“We saw a 1.2-percentage-point improvement in our quality score, we believe as a result of these efforts,” Ms. Reed said. “We also saw a 3.5% increase in engagement with primary care services. The idea that improvement or increasing engagement with the primary care doctor will lead to less hospitalizations, we actually saw in our data [in 2019].”
Ms. Reed says an ACO made up of smaller practices can be successful in MSSP: “What they lack compared to maybe Baylor Scott & White in terms of resources, they make up for in agility.
“Smaller organizations sometimes have less cumbersome processes to work through in detail,” she said. “So can they go out and hire a team of pharmacists? Maybe not. But maybe they don’t need a whole team because they’ve got such a small population. Maybe they need one pharmacist … that can act as a care manager, and that person can wear multiple hats. So it’s a different way of applying resources. But we have learned a lot over the years from small organizations who have been able to be successful.”
Not all of Medicare’s value-based care programs, past and present, have borne fruit for smaller practices. For example, in CMS’ Merit-Based Incentive Payment System (MIPS), concern persists about the program’s fairness, whether small shops have a chance to succeed, and whether the burden it introduces is worth it. MIPS also has drawn criticism from physicians for being more about checking boxes than actual care quality. (See “An Unfair Game,” January 2020 Texas Medicine, pages 18-25, www.texmed.org/unfairgame.)
But physicians interviewed by Texas Medicine, say an MSSP ACO can be a viable alternative.
Lubbock family physician Christopher Rose, MD, a member of the Texas and New Mexico-based Covenant ACO, says for the past several years, he used his electronic health record to monitor how his practice would perform in MIPS, if it participated, compared with its participation in MSSP through Covenant.
“We did fair with MIPS,” he said. “We didn’t do stellar or great. But I think both financially and [for] ease of operations, that just for an independent physician such as myself, the ACO is working out in my favor in comparison to just doing MIPS.”
Covenant generated losses during the first half of 2019, according to CMS’ data, and must pay the agency about $689,000. It switched to a new Pathways to Success track during the second half of the year and fared better, albeit neutrally.
Michael Robertson, MD, CEO of Covenant, told Texas Medicine that the hit his ACO took during the first half of the year was due in part to benchmarking that was hurting it under the old MSSP system. Covenant made the switch to Pathways to Success mid-year, he said, because it saw that continuing in the old MSSP tracks wasn’t sustainable. He notes that Covenant’s board set up a reserve fund so that any losses the ACO incurs won’t come directly out of its physicians’ pockets.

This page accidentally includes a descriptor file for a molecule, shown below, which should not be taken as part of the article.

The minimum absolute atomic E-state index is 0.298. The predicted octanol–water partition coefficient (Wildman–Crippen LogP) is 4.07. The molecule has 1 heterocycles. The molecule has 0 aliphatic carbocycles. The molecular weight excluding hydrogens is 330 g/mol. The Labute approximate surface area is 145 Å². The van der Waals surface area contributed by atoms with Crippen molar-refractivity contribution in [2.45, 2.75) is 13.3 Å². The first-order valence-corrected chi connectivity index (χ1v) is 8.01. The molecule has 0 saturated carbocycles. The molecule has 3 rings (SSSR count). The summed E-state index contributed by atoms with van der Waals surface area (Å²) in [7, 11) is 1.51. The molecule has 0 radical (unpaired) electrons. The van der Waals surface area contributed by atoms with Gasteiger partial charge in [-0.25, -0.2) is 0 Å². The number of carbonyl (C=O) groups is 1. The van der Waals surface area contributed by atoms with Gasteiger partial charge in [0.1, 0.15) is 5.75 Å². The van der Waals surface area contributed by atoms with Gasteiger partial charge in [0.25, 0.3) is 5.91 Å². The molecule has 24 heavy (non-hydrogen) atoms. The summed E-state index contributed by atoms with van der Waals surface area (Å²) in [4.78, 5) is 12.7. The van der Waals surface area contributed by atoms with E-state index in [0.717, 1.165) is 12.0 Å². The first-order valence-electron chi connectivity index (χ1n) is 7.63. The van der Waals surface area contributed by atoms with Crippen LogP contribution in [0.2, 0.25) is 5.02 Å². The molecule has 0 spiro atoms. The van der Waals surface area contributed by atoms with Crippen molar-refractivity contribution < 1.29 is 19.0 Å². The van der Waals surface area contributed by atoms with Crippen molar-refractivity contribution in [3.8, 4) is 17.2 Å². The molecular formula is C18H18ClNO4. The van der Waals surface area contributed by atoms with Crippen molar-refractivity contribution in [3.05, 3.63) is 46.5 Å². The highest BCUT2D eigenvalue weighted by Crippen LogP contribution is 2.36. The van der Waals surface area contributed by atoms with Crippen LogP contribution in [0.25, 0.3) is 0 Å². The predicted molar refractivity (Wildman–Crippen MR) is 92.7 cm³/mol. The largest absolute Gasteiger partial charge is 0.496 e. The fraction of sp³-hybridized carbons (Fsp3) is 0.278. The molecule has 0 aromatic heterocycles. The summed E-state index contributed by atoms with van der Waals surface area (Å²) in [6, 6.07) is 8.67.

But Covenant’s 2019 performance does indicate some room for improvement, Dr. Robertson says.
“Our composite quality score is a 96. We can’t do much better than that. We have a problem where we still have the mindset of practicing in the ‘80s even though the rules of the game are [for] 2020,” he said. “So we’ve got to do some things differently than the way we’ve always done things. We’ve got to start looking at things from a patient management standpoint and look at managing those patients a little bit more proactively, and getting our member providers to utilize some of the programs that we’ve put in place that can help them manage some of these problem patients that are resulting in some things that caused us to end up having a loss [last] year."
But Dr. Benavides, with South Texas Clinical in Laredo, says participating in MSSP has improved patient care, because the program’s measures are largely designed around quality. And the financial incentives are in line with the extra burdens, he adds.
“Part of the reason why I think that is, [is] because of all these financial incentives, whatever level of income you’re used to can remain the same, but [you] actually see less patients – which means you have more time to give that particular patient,” he said. “And if you build the right team behind you, a lot of the documentation for the measures can be achieved not by you personally, so it doesn’t take that much of your personal time, but the team that you hire around you.”
Tex Med. 2020;116(12):42-46